Independent Hardwood Floor

Hardwood Options

Red OakRed oak

Popular choice of wood. Reddish in color, stains well and demonstrates strong stain contrast because of it's open grain appearance. Red oak is slightly coarser then White oak and because of it's density and hardness will retain it's beauty for years of wear and tear.

Janka hardness for northern species is 1290. Janka hardness for southern species is below average at 1060. it is 18% softer then northern red oak. Red oak is easily available in clear grade, select, #1 and # 2. The difference between the grades are their appearances. Clear grade allows all the natural color variations with minimal character marks and limited color variations. The select grade has a higher color consistency. # 1 has more color variation while # 2 gives a more rustic look and feel which adds more character. The most common and popular width is 2-1/4" but also can be available in 3-1/4", 3", 4" or 5".

White OakWhite oak

This wood is light brown,some boards may have a pinkish or slight grayish cast. The grain is open with longer rays then red oak. Stains very well and evenly. This wood sands satisfactorily and is durable under exposure.

Popular choice of wood. Reddish in color, stains well and demonstrates strong stain contrast because of it's open grain appearance. Red oak is slightly coarser then White oak and because of it's density and hardness will retain it's beauty for years of wear and tear.

Janka hardness for northern species is 1210 - about 6% softer then northern red oak. White oak is easily available in clear grade, select, #1 and # 2. The difference between the grades are their appearances. Clear grade allows all the natural color variations with minimal character marks and limited color variations. The select grade has a higher color consistency. # 1 has more color variation while # 2 gives a more rustic look and feel which adds more character. The most common and popular width is 2-1/4" but also can be available in 3-1/4", 3", 4" or 5".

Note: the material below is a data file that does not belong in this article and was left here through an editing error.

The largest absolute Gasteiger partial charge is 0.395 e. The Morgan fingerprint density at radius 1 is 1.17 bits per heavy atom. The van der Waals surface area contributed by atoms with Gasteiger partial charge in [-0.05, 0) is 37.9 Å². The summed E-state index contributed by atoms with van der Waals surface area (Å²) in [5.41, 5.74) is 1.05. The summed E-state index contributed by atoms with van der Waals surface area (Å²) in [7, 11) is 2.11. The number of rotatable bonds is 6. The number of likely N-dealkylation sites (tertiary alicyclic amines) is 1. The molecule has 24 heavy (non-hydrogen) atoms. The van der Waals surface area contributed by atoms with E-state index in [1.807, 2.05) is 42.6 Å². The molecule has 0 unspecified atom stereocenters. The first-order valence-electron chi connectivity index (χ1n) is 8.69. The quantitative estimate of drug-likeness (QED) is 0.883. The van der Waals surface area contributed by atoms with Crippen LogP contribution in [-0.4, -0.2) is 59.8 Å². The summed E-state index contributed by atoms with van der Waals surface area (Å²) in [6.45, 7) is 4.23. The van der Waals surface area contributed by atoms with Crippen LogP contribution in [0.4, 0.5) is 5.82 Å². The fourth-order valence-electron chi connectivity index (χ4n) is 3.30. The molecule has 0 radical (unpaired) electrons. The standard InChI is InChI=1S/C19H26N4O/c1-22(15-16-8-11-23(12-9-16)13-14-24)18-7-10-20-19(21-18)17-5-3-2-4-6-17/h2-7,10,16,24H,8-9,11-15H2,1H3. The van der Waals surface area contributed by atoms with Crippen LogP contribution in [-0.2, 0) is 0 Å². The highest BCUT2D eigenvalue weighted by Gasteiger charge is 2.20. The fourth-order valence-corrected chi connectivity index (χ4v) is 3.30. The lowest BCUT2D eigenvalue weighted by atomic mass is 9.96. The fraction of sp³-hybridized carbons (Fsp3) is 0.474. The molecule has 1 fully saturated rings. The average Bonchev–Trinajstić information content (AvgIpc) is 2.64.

Brazilian CherryBrazilian cherry

Cherry is rich, reddish brown in color and darkens considerably with age and exposure to sunlight. Grain of cherry is straight , satiny and has a very interesting character. Density of this wood is strong, stiff and rather hard. Unsurpassed in it's finishing qualities it's texture takes a finish very well.

 

 

 

 

 

 

HickoryHickory

Tan or reddish in color. The sapwood in it is white to cream with fine brown lines. This wood is very difficult to sand and because of it's density and light colors very likely sander marks will show more then on dark woods. Hickory may be difficult to stain and highly not recommended.

 

 

 

 

 

 

MapleMaple

Cream to light reddish brown. The grain is usually straight and sometimes highly figured with burl grain ( clusters of round curls). Maple is durable and has excellent resistance to abrasion and indentation. Making it an ideal floor. Takes finish well but may be difficult to stain.

 

 

 

 

 

 

American black walnutAmerican black walnut

Can vary from light to yellowish with green overtones to almost blackish brown. Darkens over time from medium to dark brown. The grain is fine to medium,straight to very irregular. Very difficult to sand and scratches are easily seen. This wood is very dense and oily. We recommend for hardwood floor boarders.

 

 

 

 

 

 

Wood Flooring Hardness Chart

How Hard is Hardwood?

Here we list the relative hardness of each wood species used to make hardwood floors. These ratings were created using the Janka Hardness Test, which measures the force needed to embed a .444 inch steel ball to half its diameter in a piece of wood.

The higher the number, the harder the wood. Though it’s one of the best methods to measure the ability of a specific species of wood to withstand indentations, it should only be used as a general guide for comparison. The construction and finish of a floor also play an important role in its durability and ease of maintenance.

 Douglas Fir  660
 Southern Yellow Pine (short leaf)  690
 Southern Yellow Pine (Long leaf)  870
 Black Cherry  950
 Teak  1000
 Black Walnut  1010
 Heart Pine 1225
 Yellow Birch 1260
 Red Oak (Northern) 1290
 American Beech 1300
 Ash 1320
 White Oak 1360
 Australian Cypress 1375
 Hard Maple 1450
 Wenge 1620
 African Pedauk 1725
 Hickory 1820
 Pecan 1820
 Purpleheart 1860
 Jarrah 1910
 Merbau 1925
 Santos Mahogany 2200
 Mesquite 2345